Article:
Thursday, June 17, 2010

'Tis the season: tropical systems forming in the Eastern Pacific

Tropical cyclone systems have started forming early in the warm waters of the Eastern Pacific.

Just a couple of weeks into the 2010 hurricane season, weather forecasters have already identified three systems along the coast of Central America. At this writing, the first and second systems appear to have dissipated. The third is Tropical Storm Blas

(Image: Tropical Storm Blas at 5 a.m. June 17. Credit: National Weather Service.)

None has appeared in the Central Pacific, which is the piece of ocean inhabited by the Hawaiian Islands. But many of our hurricanes start off as tropical systems in the Eastern Pacific.

We won't be covering these on a daily basis at, although you can do so here. Rather, this is an alert that the season is upon us, and it's a good time for residents of the Islands to be sure they have their preliminary hurricane season ducks in a row.

A key piece of this preparedness is to have a preliminary discussion with family and co-workers about what will happen if a hurricane approaches. What are you employers' requirements. Does your family have safe shelter, are you in an evacuation zone, do you have a designated rendezvous point in case you're separated, and do you have an agreed-upon person outside your island to call in case of a severe disruption.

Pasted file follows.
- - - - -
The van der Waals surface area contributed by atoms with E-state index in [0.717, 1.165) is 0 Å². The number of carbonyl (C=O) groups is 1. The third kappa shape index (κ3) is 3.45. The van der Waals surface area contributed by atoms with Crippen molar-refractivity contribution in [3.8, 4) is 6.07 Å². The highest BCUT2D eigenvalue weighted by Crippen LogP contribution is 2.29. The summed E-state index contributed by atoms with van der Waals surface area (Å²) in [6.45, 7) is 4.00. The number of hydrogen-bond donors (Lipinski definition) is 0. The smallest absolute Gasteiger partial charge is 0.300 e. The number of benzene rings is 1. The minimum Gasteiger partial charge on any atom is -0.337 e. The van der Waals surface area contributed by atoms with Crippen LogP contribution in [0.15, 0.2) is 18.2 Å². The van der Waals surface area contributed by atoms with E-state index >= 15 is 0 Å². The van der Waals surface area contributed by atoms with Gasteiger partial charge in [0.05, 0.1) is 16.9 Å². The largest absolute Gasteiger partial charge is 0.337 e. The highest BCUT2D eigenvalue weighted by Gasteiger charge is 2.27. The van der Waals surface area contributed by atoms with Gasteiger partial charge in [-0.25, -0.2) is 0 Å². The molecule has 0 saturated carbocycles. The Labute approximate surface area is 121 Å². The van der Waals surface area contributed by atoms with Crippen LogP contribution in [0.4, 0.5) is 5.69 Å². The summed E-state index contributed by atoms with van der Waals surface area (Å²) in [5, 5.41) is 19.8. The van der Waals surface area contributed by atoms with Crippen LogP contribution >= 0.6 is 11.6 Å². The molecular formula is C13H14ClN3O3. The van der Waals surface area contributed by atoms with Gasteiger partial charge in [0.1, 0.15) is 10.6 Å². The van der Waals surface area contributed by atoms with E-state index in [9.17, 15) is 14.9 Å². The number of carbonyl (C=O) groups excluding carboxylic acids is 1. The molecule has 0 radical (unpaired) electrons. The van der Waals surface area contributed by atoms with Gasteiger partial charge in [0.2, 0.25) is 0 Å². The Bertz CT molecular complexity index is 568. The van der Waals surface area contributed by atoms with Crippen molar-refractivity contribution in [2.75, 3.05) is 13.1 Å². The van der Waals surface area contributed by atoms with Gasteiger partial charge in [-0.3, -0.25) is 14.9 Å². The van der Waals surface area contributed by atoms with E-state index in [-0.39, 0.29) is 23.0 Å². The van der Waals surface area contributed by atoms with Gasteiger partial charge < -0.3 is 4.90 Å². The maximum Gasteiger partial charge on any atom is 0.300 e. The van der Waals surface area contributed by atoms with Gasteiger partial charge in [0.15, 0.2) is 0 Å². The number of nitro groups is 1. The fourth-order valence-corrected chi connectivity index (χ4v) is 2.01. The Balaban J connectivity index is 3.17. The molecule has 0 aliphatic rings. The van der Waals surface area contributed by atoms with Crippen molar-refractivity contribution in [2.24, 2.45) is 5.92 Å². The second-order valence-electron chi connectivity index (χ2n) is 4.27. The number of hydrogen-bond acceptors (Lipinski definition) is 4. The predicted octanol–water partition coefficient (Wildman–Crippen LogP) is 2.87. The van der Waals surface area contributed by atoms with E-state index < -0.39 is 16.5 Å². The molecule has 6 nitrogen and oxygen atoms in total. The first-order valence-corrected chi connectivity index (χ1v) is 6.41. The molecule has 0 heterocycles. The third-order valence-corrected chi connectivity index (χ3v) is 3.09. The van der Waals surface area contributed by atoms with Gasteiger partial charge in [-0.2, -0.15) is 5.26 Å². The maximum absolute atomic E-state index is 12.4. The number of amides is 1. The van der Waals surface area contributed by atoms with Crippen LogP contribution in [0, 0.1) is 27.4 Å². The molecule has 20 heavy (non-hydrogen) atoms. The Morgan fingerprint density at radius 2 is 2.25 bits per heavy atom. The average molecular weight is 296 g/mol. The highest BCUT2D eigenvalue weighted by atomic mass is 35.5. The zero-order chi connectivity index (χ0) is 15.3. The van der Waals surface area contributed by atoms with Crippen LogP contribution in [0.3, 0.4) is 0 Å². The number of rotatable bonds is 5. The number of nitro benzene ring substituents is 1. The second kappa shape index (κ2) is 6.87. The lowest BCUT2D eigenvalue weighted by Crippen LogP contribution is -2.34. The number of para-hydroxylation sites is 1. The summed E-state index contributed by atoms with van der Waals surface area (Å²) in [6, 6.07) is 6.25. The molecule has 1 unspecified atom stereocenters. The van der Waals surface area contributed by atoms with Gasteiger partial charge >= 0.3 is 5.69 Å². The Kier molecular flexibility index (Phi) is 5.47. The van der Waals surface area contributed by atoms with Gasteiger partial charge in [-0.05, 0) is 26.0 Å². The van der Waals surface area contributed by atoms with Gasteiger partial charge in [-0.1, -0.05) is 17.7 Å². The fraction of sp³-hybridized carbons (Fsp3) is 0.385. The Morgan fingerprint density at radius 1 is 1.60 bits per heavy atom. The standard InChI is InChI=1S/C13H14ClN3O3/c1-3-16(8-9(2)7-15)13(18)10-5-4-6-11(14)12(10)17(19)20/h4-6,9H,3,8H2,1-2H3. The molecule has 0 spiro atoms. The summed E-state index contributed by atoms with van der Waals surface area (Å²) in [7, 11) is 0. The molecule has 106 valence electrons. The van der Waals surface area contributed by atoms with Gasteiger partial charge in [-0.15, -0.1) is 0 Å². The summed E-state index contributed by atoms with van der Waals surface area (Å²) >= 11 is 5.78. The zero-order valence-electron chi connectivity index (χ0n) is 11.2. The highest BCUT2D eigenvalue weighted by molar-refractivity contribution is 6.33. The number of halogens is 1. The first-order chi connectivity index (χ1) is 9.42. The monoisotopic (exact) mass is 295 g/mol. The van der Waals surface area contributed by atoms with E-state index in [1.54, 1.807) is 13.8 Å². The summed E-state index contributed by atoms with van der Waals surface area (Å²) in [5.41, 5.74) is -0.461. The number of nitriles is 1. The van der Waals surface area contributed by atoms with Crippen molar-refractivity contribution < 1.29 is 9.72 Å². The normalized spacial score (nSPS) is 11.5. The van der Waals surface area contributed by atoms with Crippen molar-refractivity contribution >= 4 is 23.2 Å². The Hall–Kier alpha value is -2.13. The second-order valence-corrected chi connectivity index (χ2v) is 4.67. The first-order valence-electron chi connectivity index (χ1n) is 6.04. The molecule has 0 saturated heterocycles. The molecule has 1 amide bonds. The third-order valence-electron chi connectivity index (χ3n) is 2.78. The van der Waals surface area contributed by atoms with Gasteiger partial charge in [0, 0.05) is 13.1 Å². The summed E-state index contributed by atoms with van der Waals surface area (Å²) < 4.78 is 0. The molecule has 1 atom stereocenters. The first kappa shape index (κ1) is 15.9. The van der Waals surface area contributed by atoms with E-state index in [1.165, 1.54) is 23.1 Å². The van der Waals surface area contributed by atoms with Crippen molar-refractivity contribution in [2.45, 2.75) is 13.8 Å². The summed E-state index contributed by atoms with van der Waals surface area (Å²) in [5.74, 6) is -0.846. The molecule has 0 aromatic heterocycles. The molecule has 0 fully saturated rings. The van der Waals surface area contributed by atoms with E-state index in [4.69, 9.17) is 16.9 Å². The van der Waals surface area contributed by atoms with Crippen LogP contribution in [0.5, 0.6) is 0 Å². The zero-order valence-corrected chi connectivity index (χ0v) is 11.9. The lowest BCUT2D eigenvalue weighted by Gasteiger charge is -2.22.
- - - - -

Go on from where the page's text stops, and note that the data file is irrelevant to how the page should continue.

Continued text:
Also, do you have a family disaster kit? Now is a good time to prepare one, or to check the status of the one you have. Details can be found on the Web or in the disaster preparedness guide in almost any telephone book. It will include food, water, flashlight, battery radio, your family's medications, pet supplies, personal hygiene supplies, first aid gear, and so on. It should also include a list of important telephone numbers, email addresses and so forth.

As for Tropical Storm Blas, current projections have it dying out within the week. But there will be more as time goes on, and some will be more forceful. Some may move into Hawaiian waters.

Hurricanes are heat engines, and the water temperatures around Hawai'i are now not warm enough to support an active hurricane—but as the summer progresses they will be.

In the words of the Boy Scout motto, be prepared.

© Jan TenBruggencate 2010

No comments: